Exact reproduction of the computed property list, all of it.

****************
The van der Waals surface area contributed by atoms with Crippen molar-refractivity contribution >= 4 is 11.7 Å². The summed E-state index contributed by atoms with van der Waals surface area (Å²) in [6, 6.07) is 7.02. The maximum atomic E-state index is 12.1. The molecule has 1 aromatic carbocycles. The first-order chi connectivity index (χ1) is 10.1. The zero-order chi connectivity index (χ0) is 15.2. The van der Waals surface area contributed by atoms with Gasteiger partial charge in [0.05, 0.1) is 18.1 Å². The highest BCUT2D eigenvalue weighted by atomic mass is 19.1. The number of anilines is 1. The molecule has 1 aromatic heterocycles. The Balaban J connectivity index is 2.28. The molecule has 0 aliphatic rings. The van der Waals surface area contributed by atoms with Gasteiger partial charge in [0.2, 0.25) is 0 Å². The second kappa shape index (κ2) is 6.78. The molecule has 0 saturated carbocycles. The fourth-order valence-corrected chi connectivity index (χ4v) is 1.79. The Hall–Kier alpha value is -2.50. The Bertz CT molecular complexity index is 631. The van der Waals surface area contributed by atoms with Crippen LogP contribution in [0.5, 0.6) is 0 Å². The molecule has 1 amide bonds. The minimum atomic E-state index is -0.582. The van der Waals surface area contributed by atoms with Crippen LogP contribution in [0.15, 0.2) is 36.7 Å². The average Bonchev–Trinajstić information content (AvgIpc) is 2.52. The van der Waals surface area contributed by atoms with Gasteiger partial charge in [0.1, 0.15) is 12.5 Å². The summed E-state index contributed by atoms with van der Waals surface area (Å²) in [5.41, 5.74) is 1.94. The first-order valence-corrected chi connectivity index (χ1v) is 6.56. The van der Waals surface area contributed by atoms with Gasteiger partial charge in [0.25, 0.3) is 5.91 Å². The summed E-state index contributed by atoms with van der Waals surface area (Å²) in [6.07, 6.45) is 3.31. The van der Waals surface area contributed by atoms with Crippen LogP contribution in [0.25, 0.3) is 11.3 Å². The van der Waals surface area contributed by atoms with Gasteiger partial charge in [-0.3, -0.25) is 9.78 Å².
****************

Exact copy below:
The van der Waals surface area contributed by atoms with Crippen molar-refractivity contribution >= 4 is 11.7 Å². The summed E-state index contributed by atoms with van der Waals surface area (Å²) in [6, 6.07) is 7.02. The maximum atomic E-state index is 12.1. The molecule has 1 aromatic carbocycles. The first-order chi connectivity index (χ1) is 10.1. The zero-order chi connectivity index (χ0) is 15.2. The van der Waals surface area contributed by atoms with Gasteiger partial charge in [0.05, 0.1) is 18.1 Å². The highest BCUT2D eigenvalue weighted by atomic mass is 19.1. The number of anilines is 1. The molecule has 1 aromatic heterocycles. The Balaban J connectivity index is 2.28. The molecule has 0 aliphatic rings. The van der Waals surface area contributed by atoms with Gasteiger partial charge in [0.2, 0.25) is 0 Å². The second kappa shape index (κ2) is 6.78. The molecule has 0 saturated carbocycles. The fourth-order valence-corrected chi connectivity index (χ4v) is 1.79. The Hall–Kier alpha value is -2.50. The Bertz CT molecular complexity index is 631. The van der Waals surface area contributed by atoms with Crippen LogP contribution in [0.5, 0.6) is 0 Å². The molecule has 1 amide bonds. The minimum atomic E-state index is -0.582. The van der Waals surface area contributed by atoms with Crippen LogP contribution in [0.15, 0.2) is 36.7 Å². The average Bonchev–Trinajstić information content (AvgIpc) is 2.52. The van der Waals surface area contributed by atoms with Gasteiger partial charge in [0.1, 0.15) is 12.5 Å². The summed E-state index contributed by atoms with van der Waals surface area (Å²) in [5.41, 5.74) is 1.94. The first-order valence-corrected chi connectivity index (χ1v) is 6.56. The van der Waals surface area contributed by atoms with Gasteiger partial charge in [0.25, 0.3) is 5.91 Å². The summed E-state index contributed by atoms with van der Waals surface area (Å²) in [6.07, 6.45) is 3.31. The van der Waals surface area contributed by atoms with Crippen LogP contribution in [0.25, 0.3) is 11.3 Å². The van der Waals surface area contributed by atoms with Gasteiger partial charge in [-0.3, -0.25) is 9.78 Å².